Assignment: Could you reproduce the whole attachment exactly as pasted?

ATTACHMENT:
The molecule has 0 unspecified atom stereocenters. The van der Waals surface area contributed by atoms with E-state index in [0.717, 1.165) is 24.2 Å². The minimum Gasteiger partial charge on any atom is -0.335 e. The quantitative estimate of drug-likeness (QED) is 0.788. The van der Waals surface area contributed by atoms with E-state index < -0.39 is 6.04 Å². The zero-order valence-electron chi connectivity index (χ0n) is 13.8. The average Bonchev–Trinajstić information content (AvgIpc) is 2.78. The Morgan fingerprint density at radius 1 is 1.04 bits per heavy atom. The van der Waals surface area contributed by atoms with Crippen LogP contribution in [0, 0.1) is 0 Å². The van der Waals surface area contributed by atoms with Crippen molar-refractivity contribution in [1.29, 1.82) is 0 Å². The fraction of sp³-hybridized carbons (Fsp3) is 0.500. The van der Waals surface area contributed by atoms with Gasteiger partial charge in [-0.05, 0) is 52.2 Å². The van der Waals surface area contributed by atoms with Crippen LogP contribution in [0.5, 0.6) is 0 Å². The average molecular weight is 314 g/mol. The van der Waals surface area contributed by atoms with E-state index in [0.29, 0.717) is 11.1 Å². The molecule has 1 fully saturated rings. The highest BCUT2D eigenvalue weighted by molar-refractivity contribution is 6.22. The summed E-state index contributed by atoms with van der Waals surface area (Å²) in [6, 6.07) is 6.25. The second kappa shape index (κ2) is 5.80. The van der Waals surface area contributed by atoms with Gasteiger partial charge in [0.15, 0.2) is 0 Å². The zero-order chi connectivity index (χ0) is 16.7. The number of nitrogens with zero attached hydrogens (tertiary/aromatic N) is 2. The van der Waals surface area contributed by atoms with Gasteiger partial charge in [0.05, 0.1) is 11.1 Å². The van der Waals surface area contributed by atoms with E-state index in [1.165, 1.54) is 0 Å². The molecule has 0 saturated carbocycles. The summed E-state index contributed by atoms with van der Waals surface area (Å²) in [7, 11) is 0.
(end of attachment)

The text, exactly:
The molecule has 0 unspecified atom stereocenters. The van der Waals surface area contributed by atoms with E-state index in [0.717, 1.165) is 24.2 Å². The minimum Gasteiger partial charge on any atom is -0.335 e. The quantitative estimate of drug-likeness (QED) is 0.788. The van der Waals surface area contributed by atoms with E-state index < -0.39 is 6.04 Å². The zero-order valence-electron chi connectivity index (χ0n) is 13.8. The average Bonchev–Trinajstić information content (AvgIpc) is 2.78. The Morgan fingerprint density at radius 1 is 1.04 bits per heavy atom. The van der Waals surface area contributed by atoms with Crippen LogP contribution in [0, 0.1) is 0 Å². The van der Waals surface area contributed by atoms with Crippen molar-refractivity contribution in [1.29, 1.82) is 0 Å². The fraction of sp³-hybridized carbons (Fsp3) is 0.500. The van der Waals surface area contributed by atoms with Gasteiger partial charge in [-0.05, 0) is 52.2 Å². The van der Waals surface area contributed by atoms with Crippen LogP contribution in [0.5, 0.6) is 0 Å². The average molecular weight is 314 g/mol. The van der Waals surface area contributed by atoms with E-state index in [0.29, 0.717) is 11.1 Å². The molecule has 1 fully saturated rings. The highest BCUT2D eigenvalue weighted by molar-refractivity contribution is 6.22. The summed E-state index contributed by atoms with van der Waals surface area (Å²) in [6, 6.07) is 6.25. The second kappa shape index (κ2) is 5.80. The van der Waals surface area contributed by atoms with Gasteiger partial charge in [0.15, 0.2) is 0 Å². The zero-order chi connectivity index (χ0) is 16.7. The number of nitrogens with zero attached hydrogens (tertiary/aromatic N) is 2. The van der Waals surface area contributed by atoms with Gasteiger partial charge in [0.05, 0.1) is 11.1 Å². The van der Waals surface area contributed by atoms with E-state index in [1.165, 1.54) is 0 Å². The molecule has 0 saturated carbocycles. The summed E-state index contributed by atoms with van der Waals surface area (Å²) in [7, 11) is 0.